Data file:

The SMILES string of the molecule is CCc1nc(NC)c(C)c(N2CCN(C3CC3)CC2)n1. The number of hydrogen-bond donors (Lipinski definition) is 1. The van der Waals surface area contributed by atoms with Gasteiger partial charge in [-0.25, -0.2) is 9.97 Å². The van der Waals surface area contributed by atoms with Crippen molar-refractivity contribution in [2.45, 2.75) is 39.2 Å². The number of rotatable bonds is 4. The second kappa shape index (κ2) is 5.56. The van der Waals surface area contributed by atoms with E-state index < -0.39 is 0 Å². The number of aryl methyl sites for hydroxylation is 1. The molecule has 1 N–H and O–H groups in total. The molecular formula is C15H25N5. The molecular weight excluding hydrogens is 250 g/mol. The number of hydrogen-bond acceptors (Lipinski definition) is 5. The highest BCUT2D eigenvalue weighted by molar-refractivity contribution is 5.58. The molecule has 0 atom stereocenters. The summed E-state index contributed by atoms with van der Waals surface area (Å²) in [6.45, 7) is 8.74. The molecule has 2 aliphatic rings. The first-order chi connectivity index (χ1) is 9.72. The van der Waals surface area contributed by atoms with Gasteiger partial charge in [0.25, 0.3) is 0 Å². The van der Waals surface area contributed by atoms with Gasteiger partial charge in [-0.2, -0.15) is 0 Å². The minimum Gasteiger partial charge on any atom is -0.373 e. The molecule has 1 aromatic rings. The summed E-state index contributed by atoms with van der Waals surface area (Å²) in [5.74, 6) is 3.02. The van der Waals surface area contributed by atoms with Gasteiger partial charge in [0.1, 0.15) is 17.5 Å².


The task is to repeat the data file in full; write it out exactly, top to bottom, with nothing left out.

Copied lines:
The SMILES string of the molecule is CCc1nc(NC)c(C)c(N2CCN(C3CC3)CC2)n1. The number of hydrogen-bond donors (Lipinski definition) is 1. The van der Waals surface area contributed by atoms with Gasteiger partial charge in [-0.25, -0.2) is 9.97 Å². The van der Waals surface area contributed by atoms with Crippen molar-refractivity contribution in [2.45, 2.75) is 39.2 Å². The number of rotatable bonds is 4. The second kappa shape index (κ2) is 5.56. The van der Waals surface area contributed by atoms with E-state index < -0.39 is 0 Å². The number of aryl methyl sites for hydroxylation is 1. The molecule has 1 N–H and O–H groups in total. The molecular formula is C15H25N5. The molecular weight excluding hydrogens is 250 g/mol. The number of hydrogen-bond acceptors (Lipinski definition) is 5. The highest BCUT2D eigenvalue weighted by molar-refractivity contribution is 5.58. The molecule has 0 atom stereocenters. The summed E-state index contributed by atoms with van der Waals surface area (Å²) in [6.45, 7) is 8.74. The molecule has 2 aliphatic rings. The first-order chi connectivity index (χ1) is 9.72. The van der Waals surface area contributed by atoms with Gasteiger partial charge in [0.25, 0.3) is 0 Å². The van der Waals surface area contributed by atoms with Gasteiger partial charge in [-0.2, -0.15) is 0 Å². The minimum Gasteiger partial charge on any atom is -0.373 e. The molecule has 1 aromatic rings. The summed E-state index contributed by atoms with van der Waals surface area (Å²) in [5.74, 6) is 3.02. The van der Waals surface area contributed by atoms with Gasteiger partial charge in [0.1, 0.15) is 17.5 Å².